To say I was an unseasoned traveler was an understatement. In fact, this was only my third time out of Ireland. But I had always dreamed of traveling the world, and so when a model scout had come to Dublin three weeks previously and offered me a contract, I jumped at the chance. At the time, I was a first-year theater student, and modeled on the side for extra spending money. And now here I was, lost in the vast expanse of Charles de Gaulle airport, my excitement quickly turning to anxiety.

After circling the concourse multiple times, I approached an official-looking woman and asked for directions to the bus station. She rattled off instructions in French and eventually noticing my blank stare, briskly marched me to an exit. It took me forever to find the right bus, but somehow, an hour later, I found myself ringing the doorbell of the Ford Models agency.

My first month was much harder than I expected. The constant stream of rejection from castings started to wear me down. I got lost constantly. No one understood my halting, embarrassing attempts at speaking French. The beautiful apartment the agency had placed me in was owned and occupied by a rather creepy Portuguese man, who was far too eager to befriend his young tenants. I would sneak in at the end of a long day’s work, feet blistered, and try to make it into my room before he could insist I join him and his friends for dinner.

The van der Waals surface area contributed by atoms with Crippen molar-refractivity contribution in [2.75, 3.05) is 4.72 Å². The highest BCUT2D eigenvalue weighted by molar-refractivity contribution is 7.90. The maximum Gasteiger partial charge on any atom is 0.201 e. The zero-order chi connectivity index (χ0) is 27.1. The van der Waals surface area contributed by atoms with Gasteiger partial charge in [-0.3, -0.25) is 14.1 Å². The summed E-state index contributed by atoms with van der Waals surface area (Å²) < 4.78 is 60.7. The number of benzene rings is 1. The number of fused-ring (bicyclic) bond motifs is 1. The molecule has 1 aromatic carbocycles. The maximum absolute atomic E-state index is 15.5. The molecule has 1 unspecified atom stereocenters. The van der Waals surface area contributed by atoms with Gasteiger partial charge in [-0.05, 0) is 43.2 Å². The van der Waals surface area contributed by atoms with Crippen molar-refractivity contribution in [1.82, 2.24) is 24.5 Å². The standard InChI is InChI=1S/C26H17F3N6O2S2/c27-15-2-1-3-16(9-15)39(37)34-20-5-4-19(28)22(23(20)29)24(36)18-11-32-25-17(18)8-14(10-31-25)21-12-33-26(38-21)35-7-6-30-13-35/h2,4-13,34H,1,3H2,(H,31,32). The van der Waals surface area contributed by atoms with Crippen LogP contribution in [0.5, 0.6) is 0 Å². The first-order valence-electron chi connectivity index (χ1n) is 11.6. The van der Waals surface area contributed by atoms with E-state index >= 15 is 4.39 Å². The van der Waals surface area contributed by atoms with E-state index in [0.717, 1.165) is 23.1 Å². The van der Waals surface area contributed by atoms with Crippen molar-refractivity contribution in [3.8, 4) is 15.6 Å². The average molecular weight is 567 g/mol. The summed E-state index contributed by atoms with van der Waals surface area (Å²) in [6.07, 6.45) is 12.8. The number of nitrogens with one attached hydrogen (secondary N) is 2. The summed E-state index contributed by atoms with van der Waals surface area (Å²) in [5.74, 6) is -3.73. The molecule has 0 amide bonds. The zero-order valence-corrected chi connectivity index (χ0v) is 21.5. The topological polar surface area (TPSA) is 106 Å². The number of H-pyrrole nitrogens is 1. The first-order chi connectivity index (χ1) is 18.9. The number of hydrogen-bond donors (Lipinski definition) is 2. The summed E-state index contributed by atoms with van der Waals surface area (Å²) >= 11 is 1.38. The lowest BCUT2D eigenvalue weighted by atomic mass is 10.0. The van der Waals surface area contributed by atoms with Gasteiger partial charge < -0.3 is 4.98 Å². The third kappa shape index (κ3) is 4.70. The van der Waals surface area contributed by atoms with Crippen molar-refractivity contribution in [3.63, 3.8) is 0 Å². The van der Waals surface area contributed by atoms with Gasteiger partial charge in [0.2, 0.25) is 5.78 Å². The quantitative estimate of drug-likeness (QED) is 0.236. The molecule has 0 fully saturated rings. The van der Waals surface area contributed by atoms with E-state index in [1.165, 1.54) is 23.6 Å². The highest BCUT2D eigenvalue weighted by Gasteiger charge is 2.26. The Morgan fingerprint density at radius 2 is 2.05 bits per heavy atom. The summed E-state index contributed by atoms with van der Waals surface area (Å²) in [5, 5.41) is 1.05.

As usual, things never turn out quite the way we expect. One autumn morning, racked with homesickness, I strolled toward Les Halles and stood in the shadow of the St.-Eustache church. I turned, and a familiar name caught my eye: Quigley’s Point — an Irish pub! As the door swung open, a chorus of shouts and laughter enveloped me and lured me inside. My total immersion in French culture could start again tomorrow, but right now ordering a beer and a packet of crisps was just what I needed.